So, eight weeks after installation, what’s my verdict? Well that is probably pretty obvious by now – Windows 7 runs nicely on a little netbook. How it will perform on older hardware is anyone’s guess but it also seemed fine on my Compaq Evo D510SFF with a 2.4GHz Pentium 4 CPU and 2GB of RAM (albeit with basic graphics). On that basis, it should be fine for most corporates (although even Vista should also be, with tactical RAM upgrades) and the only barriers to adoption will be cost (of a desktop refresh at a time of economic uncertainty) and application compatibility (as with Vista). It’s also remarkably stable – and I’m still running the pre-beta code (build 6801 with the Blue Badge “tweak”).
There’s plenty written elsewhere about Windows 7 features but those were not the purpose of this post. The one thing I cannot ignore is that Microsoft is yet to make a statement on netbook support for Windows 7 although TechRadar includes the major points in its article explaining Windows 7 netbook system specifications. Microsoft’s problem is that revenues are lower on netbooks (if the hardware is sub-Â£250, then it’s difficult to sell an operating system at full price without making the Linux alternatives look more attractive) but they also wants to stop shipping XP.
My netbook it only came with 1GB of RAM, so I decided to see what effect the option to â€œSpeed up my system using Windows ReadyBoostâ€ would make (presented by Windows Vista and later when inserting removable media â€“ more details can be found over on the Kodyaz Development Resources site).
First of all I tried a 1GB USB key that Iâ€™d been given with some presentation materials on it but Windows told me the device was not fast enough to use for ReadyBoost.
â€œIf you get a failure message when you first insert a flash device and try to use it as a ReadyBoost drive, you can click Test Again to get a second hearing. If the drive fails several tests, you can look up the specific performance results for yourself. Open Event Viewer (Eventvwr.msc) and click the Applications And Services Logs category in the console tree on the left. Under this heading, click Microsoft, Windows, and ReadyBoost. Under this latter heading, select Operational. The log entries in the center pane include performance test results for both successful and unsuccessful attempts.â€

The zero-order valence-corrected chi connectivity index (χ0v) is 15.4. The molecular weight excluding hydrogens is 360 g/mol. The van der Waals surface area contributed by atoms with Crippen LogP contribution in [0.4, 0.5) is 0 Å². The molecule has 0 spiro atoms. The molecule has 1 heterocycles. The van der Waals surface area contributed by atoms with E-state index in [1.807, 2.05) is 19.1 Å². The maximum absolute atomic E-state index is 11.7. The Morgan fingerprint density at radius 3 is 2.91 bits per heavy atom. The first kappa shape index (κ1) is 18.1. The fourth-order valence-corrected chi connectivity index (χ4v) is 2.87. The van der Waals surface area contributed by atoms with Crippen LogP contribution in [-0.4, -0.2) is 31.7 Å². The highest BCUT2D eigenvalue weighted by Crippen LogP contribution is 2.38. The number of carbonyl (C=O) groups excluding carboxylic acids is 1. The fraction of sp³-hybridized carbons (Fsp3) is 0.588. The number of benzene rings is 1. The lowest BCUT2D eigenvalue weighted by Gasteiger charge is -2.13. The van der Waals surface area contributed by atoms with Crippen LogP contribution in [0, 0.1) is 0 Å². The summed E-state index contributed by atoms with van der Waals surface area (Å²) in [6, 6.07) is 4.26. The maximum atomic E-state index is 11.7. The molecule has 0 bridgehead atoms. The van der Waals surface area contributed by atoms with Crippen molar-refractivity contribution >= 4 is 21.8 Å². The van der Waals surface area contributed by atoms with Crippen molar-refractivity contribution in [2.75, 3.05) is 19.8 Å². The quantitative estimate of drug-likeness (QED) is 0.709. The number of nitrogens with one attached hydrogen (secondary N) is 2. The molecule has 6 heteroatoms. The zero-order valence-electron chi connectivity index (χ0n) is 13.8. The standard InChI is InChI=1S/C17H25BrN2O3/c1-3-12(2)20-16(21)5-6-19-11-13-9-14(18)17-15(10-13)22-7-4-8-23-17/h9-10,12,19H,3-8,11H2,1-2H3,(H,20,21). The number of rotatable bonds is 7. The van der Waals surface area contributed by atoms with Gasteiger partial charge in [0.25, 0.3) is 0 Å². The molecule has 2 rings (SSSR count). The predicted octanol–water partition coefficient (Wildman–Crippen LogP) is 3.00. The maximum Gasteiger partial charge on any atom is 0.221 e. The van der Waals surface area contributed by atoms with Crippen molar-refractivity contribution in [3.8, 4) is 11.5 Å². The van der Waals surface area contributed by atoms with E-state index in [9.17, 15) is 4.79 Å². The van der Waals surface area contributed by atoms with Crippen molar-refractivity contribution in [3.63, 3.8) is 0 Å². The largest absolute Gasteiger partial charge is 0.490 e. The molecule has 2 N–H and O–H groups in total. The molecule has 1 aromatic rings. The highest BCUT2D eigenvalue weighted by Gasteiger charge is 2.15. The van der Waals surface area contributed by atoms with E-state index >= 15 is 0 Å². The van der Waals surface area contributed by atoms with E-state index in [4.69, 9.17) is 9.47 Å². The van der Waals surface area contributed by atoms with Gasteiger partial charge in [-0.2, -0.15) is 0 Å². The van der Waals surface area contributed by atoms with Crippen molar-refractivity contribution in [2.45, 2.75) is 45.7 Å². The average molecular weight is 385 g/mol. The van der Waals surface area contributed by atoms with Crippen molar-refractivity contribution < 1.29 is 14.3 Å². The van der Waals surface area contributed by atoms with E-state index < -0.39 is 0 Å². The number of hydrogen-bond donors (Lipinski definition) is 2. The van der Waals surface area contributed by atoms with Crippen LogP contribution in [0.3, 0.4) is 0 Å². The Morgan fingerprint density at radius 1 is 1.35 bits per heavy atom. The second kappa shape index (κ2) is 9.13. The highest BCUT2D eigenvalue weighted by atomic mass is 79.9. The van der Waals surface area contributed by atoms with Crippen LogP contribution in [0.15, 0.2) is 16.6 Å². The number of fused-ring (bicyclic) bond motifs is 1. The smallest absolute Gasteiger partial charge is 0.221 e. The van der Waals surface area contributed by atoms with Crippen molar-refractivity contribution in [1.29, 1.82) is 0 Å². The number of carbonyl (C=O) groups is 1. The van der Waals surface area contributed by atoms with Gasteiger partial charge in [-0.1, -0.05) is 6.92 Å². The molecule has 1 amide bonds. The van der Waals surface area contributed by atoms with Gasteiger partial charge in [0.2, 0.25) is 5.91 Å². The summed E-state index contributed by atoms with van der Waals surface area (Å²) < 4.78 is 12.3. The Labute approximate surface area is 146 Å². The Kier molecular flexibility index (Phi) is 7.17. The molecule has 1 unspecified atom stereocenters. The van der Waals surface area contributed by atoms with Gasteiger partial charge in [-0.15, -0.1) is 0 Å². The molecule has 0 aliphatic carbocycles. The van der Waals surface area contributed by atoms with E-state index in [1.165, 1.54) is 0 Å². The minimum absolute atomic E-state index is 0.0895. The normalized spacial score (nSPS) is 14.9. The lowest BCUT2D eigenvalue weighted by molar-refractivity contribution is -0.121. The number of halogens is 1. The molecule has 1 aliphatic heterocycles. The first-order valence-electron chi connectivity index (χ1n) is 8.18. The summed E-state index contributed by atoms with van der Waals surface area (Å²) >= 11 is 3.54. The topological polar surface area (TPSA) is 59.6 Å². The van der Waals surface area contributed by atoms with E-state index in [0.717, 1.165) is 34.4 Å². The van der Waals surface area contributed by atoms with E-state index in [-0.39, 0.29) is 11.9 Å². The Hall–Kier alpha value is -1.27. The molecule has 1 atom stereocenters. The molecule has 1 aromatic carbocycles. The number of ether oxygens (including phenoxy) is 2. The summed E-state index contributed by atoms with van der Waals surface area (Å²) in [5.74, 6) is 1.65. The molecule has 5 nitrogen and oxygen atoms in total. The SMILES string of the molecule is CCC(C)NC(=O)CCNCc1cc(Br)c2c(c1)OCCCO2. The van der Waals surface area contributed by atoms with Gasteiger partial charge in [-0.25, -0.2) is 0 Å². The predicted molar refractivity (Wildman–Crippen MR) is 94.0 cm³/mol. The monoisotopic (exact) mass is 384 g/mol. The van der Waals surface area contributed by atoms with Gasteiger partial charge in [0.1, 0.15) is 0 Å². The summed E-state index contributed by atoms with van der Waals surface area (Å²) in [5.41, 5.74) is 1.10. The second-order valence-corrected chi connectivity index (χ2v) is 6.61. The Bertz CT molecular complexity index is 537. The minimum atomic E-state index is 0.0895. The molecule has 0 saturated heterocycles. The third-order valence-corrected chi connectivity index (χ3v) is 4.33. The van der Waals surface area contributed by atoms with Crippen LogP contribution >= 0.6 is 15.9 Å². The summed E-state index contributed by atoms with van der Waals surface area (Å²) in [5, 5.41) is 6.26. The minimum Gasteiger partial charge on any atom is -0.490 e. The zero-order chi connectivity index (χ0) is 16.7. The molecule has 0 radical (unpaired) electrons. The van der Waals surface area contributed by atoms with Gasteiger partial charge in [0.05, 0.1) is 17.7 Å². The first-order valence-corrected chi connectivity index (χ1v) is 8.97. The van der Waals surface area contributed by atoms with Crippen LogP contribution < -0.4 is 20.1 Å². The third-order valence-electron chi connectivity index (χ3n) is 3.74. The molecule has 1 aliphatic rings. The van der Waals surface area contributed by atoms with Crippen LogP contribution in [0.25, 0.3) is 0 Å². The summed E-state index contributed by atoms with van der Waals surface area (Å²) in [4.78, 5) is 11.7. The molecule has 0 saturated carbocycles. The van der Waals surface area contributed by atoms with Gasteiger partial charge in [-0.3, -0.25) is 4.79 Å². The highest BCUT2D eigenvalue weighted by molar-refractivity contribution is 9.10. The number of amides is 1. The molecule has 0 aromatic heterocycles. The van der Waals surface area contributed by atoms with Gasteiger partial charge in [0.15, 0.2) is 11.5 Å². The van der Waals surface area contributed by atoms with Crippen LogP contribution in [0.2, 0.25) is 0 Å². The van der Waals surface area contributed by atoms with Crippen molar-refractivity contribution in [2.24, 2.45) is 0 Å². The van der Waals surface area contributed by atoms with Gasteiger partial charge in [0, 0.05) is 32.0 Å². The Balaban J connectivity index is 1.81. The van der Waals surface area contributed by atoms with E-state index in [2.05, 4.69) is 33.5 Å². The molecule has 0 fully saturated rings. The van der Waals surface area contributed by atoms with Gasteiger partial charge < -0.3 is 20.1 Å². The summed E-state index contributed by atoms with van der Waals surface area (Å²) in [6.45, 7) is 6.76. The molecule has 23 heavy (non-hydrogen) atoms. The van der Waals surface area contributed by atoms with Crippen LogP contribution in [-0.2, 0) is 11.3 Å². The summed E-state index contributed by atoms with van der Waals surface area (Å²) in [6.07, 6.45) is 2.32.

Sure enough, checking the logs on my Windows 7 system showed messages like:
Source: ReadyBoost EventID: 1008 Description: The device (UT163 USB Flash Disk) will not be used for a ReadyBoost cache because it does not exhibit uniform performance across the device. Size of fast region: 0 MB.
Source: ReadyBoost EventID: 1004 Description: The device (UT163 USB Flash Disk) will not be used for a ReadyBoost cache because it has insufficient write performance: 173 KB/sec.
First I saw an event to indicate that the card exhibited the necessary performance characteristics:
Source: ReadyBoost EventID: 1000 Description: The device (Generic- Multi-Card) is suitable for a ReadyBoost cache. The recommended cache size is 991232 KB. The random read speed is 3311 KB/sec. The random write speed is 3500 KB/sec.
and then a second event recording the creation of the cache:
Source: ReadyBoost EventID: 1010 Description: A ReadyBoost cache was successfully created on the device (Generic- Multi-Card) of size 966 MB.
So, after creating the cache, did ReadyBoost actually make a difference? Itâ€™s difficult to say â€“ on a relatively low-powered PC (the one I used only has an Intel Atom 1.6GHz) performance is not blindingly fast and, as the USB ports (including internal ones used for devices like media card readers) rely on the main CPU for IO processing, it could be argued that use of USB attached memory would even compound the issue when the PC is running out of steam. Those with faster PCs, or faster memory devices may see a difference.
â€œI donâ€™t agree with [â€¦] how ReadyBoost has been marketed and perceived by the public. ReadyBoost does not improve performance, it only improves responsiveness. It wonâ€™t make your system or [applications] run any faster, but it will make things faster to load and initialize to a working-state.
If youâ€™re on a budget, then ReadyBoost is premium accessory that is definitely not value-for-money. Youâ€™re literally paying a price to slice milliseconds off loading times. But if youâ€™re a professional or heavy business user, then ReadyBoost might be a cheaper, easier or the only alternative to upgrading memory.â€
Long suggests that ReadyBoost is not value for money. Iâ€™d add that it may be if, like me, you have a lot of small USB keys that are doing nothing more than gathering dust on a shelf. Itâ€™s probably not worth investing money in new hardware especially to use ReadyBoost though. Indeed, one of Longâ€™s readers (Tomer Chachamu) makes a distinction which is extremely important to consider:
â€œI am using [ReadyBoost] for several weeks now and I can confirm your experiences, that it helps a lot to improve the responsivness [sic.] of the system.
So it helps to make the whole system perform faster. So isnâ€™t it the same?
High responsiveness: the system â€˜feels fastâ€™ and you donâ€™t have to wait for something to load when youâ€™re about to go to a command. (Example of high responsiveness: when you logon, you immediately want to go to the start menu and launch something. The time from logon to launch is a busy wait for you.) – this is affected by readyboost [sic].
High speed: the system performs computational (or I/O) tasks fast. (Example: you are ripping a massive library of CDs. It takes about 10 minutes. If it took less time, say by offloading floating point calculations to the GPU, then that would be high speed. Itâ€™s still longer than half a minute so the system is fast, but not responsive. When youâ€™re encoding the CDs, you can do other useful activities, so itâ€™s a non-busy wait.) – this is not affected by readyboost [sic].â€